Review: Salt to the Sea by Ruta Sepetys

FullSizeRenderGenre: Young Adult Historical Fiction

Rating: 4.0/5.0 Stars

Main Takeaway: An extremely moving novel based in true events. My new favorite WW2 fiction.


“Just when you think this war has taken everything you loved, you meet someone and realize that somehow you still have more to give.”

It’s nearing the end of World War II, and the Germans are posed to fall as the Russians advance from the East, pillaging Eastern Europe as they go. The lives of four teenagers – Joana, Florian, Emilia, and Alfred (a nurse, a rebel, a Pole, and a Nazi, respectively) – converge on their quest to escape the dangerous territory and find safety on the ship, the Wilhelm Gustloff, across the Baltic Sea. What results is a tale of friendship, integrity, trust, and survival to last the ages.

What drew me to this novel, other than the overwhelming recommendations from Bookstagrammers, was the setting. World War II, yes, is my favorite historical fiction era, but the sinking of a naval ship was what did it. A real event, a tragedy I had never heard of, nonetheless the deadliest naval disaster in modern history. How had I not heard of the Wilhelm Gustloff? My curiosity peaked, I wanted to learn more.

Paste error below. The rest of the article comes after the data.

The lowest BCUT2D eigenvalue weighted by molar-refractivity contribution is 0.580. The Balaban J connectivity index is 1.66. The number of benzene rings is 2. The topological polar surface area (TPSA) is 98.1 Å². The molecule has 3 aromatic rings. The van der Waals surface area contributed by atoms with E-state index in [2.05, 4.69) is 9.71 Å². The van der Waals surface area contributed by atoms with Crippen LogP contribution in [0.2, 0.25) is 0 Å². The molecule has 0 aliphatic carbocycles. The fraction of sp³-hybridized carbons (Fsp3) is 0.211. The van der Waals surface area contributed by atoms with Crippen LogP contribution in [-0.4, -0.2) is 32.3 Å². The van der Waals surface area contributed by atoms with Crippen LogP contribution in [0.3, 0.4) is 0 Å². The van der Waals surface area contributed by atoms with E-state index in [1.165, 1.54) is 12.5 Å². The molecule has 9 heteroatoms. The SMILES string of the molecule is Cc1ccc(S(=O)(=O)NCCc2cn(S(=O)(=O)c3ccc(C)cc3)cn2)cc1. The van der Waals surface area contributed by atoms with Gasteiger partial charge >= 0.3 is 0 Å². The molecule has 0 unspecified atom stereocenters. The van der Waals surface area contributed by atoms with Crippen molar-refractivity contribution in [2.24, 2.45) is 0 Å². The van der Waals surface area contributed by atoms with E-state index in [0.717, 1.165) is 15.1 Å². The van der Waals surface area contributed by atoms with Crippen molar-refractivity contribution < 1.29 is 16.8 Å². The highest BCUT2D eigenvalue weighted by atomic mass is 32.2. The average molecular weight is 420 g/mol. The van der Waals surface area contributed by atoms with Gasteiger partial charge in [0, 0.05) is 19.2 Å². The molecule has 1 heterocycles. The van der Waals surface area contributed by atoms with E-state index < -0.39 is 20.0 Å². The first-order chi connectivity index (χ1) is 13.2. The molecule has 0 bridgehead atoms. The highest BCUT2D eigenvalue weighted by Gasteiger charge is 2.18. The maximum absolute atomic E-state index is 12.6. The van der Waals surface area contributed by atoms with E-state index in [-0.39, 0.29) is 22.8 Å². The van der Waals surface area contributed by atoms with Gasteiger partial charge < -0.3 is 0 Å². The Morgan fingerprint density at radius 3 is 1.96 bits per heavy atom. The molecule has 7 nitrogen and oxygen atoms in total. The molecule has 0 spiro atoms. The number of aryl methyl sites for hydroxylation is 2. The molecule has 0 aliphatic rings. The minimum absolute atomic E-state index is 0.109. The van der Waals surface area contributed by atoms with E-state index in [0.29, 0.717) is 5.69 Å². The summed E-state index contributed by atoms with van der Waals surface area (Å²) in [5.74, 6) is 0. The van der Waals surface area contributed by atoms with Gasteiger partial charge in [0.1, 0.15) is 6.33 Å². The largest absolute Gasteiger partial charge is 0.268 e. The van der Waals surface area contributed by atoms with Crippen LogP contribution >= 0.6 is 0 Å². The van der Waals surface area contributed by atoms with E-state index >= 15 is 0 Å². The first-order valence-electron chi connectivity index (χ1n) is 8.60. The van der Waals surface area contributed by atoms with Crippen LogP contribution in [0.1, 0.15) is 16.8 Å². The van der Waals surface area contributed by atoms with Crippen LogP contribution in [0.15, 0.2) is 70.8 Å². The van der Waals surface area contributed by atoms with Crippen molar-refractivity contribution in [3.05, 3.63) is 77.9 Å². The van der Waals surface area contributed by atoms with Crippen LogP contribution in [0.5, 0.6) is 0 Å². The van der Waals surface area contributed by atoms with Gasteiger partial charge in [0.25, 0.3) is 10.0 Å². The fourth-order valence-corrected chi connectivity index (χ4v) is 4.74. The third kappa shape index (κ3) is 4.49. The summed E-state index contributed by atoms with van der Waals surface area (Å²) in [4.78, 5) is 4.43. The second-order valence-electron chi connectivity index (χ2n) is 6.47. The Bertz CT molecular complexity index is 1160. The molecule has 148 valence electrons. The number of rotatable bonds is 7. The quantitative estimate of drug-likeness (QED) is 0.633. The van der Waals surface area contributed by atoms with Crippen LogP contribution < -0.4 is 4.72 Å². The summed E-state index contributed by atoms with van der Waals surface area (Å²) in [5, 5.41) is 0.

What I found in the pages of Salt to the Sea was horrors I had never – or could have never – imagined, interspersed with stories of hope and love and strength and pure goodness. In particular, Emilia’s story really struck me. Here we have a fifteen-year-old girl who has endured the worst nightmares imaginable, the worst evils the world could throw upon her; and yet she radiates kindness and loyalty and bravery, pure goodness that is incapable of being tainted by the evil around it.

When I closed Salt to the Sea, I was a wreck. I spent the rest of the afternoon thinking of how terrible this chapter of our collective history truly is and how not-so-distant it all feels. But after an hour (I’ll admit it was two, I became WAY too attached to Emilia) of wallowing and raging over the injustice and darkness of the world, I began to appreciate the light. The friendship and love, the empathy and bravery apparent in Joana, Florian, and Emilia (let’s forget about Alfred for a minute, because he was just a sociopathic Nazi jerk); how three people from such different places and walks of life were brought together for something good. Salt to the Sea was beautiful and difficult, an emotional upheaval, and has quickly become my favorite World War II fiction.

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